A description of the discovery of the newly implicated gene -- named SLC16A11 -- and the consortium's efforts to characterize it, appear online in Nature December 25.

"We conducted the largest and most comprehensive genomic study of type 2 diabetes in Mexican populations to date. In addition to validating the relevance to Mexico of already known genetic risk factors, we discovered a major new risk factor that is much more common in Latin American populations than in other populations around the world. We are already using this information to design new studies that aim to understand how this variant influences metabolism and disease, with the hope of eventually developing improved risk assessment and possibly therapy," said Teresa Tusie-Luna, project leader at the Instituto Nacional de Ciencias Médicas y Nutrición Salvador Zubirán and principal investigator at the Biomedical Research Institute, National University of Mexico.

TD2-SIGMA-press-release-howtobio
The above map shows relative rates of type 2 diabetes in countries in the Americas. By studying Mexican and Latin American populations, the SIGMA Type 2 Diabetes Consortium uncovered a new genetic risk factor for type 2 diabetes that could account for as much as 20 percent of the populations’ increased prevalence of type 2 diabetes — the origins of which are not well understood. (Credit: Image adapted by Lauren Solomon, Broad Communications, from International Diabetes Federation)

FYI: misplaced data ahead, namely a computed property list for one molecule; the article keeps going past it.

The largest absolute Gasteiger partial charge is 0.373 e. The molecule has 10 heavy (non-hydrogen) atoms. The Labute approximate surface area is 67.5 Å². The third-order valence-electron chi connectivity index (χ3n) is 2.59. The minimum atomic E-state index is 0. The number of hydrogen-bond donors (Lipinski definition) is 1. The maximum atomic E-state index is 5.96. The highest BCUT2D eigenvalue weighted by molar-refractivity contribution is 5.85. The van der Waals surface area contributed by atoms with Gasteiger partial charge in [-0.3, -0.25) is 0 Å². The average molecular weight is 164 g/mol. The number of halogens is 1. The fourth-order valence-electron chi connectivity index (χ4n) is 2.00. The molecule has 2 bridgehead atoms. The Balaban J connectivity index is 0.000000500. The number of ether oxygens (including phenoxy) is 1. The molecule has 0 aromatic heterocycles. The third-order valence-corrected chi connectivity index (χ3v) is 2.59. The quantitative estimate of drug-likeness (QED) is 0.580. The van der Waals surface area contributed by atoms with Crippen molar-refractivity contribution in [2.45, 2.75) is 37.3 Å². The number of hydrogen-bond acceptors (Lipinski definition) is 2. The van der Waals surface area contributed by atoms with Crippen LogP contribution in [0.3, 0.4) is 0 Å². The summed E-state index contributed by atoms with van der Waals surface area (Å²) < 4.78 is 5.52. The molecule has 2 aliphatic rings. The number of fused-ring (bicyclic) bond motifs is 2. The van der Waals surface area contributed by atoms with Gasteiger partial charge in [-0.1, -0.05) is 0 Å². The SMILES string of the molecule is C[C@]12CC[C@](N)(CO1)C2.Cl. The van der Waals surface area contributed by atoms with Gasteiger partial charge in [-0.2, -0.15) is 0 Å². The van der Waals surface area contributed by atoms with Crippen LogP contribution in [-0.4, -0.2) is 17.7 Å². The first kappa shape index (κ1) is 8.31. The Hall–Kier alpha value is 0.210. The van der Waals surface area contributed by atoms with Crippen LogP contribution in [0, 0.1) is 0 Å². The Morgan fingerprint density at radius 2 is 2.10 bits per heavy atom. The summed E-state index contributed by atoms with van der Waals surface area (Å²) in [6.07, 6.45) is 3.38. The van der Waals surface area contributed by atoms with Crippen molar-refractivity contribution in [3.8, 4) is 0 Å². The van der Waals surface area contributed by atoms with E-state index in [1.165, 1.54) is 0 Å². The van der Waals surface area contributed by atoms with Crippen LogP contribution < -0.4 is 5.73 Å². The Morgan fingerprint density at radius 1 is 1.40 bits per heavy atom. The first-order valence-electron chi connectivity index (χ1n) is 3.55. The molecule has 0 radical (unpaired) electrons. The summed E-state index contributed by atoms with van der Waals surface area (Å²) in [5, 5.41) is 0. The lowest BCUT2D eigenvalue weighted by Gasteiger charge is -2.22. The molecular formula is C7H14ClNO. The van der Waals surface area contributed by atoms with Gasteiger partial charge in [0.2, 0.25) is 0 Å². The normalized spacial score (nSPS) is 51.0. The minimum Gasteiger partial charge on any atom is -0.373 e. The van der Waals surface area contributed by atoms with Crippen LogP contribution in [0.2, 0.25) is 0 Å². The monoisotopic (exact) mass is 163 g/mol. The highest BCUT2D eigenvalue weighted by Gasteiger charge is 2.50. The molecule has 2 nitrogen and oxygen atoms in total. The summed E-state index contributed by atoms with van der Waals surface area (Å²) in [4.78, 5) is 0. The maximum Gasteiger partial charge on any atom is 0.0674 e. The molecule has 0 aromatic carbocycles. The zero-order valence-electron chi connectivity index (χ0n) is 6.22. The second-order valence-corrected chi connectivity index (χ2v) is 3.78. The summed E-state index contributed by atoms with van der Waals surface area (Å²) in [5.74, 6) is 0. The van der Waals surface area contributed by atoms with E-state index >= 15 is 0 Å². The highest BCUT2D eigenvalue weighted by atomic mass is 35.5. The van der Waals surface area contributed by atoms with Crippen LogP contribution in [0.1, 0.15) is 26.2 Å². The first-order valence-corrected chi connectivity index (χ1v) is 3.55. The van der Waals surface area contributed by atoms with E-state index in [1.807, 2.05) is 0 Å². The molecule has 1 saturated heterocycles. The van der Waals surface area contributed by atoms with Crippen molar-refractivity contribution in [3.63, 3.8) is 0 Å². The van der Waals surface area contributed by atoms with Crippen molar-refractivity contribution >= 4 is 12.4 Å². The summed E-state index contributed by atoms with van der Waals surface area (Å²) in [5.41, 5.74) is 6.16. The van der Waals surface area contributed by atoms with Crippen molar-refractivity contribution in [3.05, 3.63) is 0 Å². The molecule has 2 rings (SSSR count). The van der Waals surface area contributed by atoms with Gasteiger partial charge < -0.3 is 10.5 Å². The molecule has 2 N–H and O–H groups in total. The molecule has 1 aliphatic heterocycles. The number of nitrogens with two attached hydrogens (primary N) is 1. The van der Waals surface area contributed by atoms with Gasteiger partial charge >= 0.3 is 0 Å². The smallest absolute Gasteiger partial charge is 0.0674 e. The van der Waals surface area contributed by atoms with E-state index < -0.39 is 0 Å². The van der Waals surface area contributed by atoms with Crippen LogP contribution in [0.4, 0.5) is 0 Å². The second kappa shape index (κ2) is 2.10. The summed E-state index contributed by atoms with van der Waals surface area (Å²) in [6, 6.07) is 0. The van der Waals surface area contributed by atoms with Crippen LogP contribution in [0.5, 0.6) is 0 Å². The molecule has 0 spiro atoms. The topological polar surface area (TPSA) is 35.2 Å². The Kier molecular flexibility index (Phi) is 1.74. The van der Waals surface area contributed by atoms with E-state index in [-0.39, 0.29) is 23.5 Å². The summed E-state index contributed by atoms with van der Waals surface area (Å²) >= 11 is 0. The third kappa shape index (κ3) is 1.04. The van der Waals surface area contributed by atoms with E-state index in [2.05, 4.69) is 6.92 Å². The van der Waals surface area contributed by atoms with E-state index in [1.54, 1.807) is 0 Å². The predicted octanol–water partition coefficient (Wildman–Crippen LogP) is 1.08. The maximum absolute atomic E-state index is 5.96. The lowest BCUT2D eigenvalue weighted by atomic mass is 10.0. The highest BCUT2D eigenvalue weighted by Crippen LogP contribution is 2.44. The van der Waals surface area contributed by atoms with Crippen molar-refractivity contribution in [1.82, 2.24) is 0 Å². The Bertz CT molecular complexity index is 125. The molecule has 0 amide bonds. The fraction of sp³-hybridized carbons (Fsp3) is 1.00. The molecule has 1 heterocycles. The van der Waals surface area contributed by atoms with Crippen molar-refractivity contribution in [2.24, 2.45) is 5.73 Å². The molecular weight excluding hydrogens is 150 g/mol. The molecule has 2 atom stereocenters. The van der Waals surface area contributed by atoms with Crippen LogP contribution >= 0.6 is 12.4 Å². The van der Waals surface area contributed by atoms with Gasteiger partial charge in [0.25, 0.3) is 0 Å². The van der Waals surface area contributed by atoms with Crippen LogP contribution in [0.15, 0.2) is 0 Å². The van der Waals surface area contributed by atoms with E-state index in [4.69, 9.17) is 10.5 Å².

This work was conducted as part of the Slim Initiative for Genomic Medicine for the Americas (SIGMA), a joint U.S.-Mexico project funded by the Carlos Slim Foundation through the Carlos Slim Health Institute. SIGMA focuses on several key diseases with particular relevance to public health in Mexico and Latin America, including type 2 diabetes and cancer. The current paper is the team's first report on type 2 diabetes.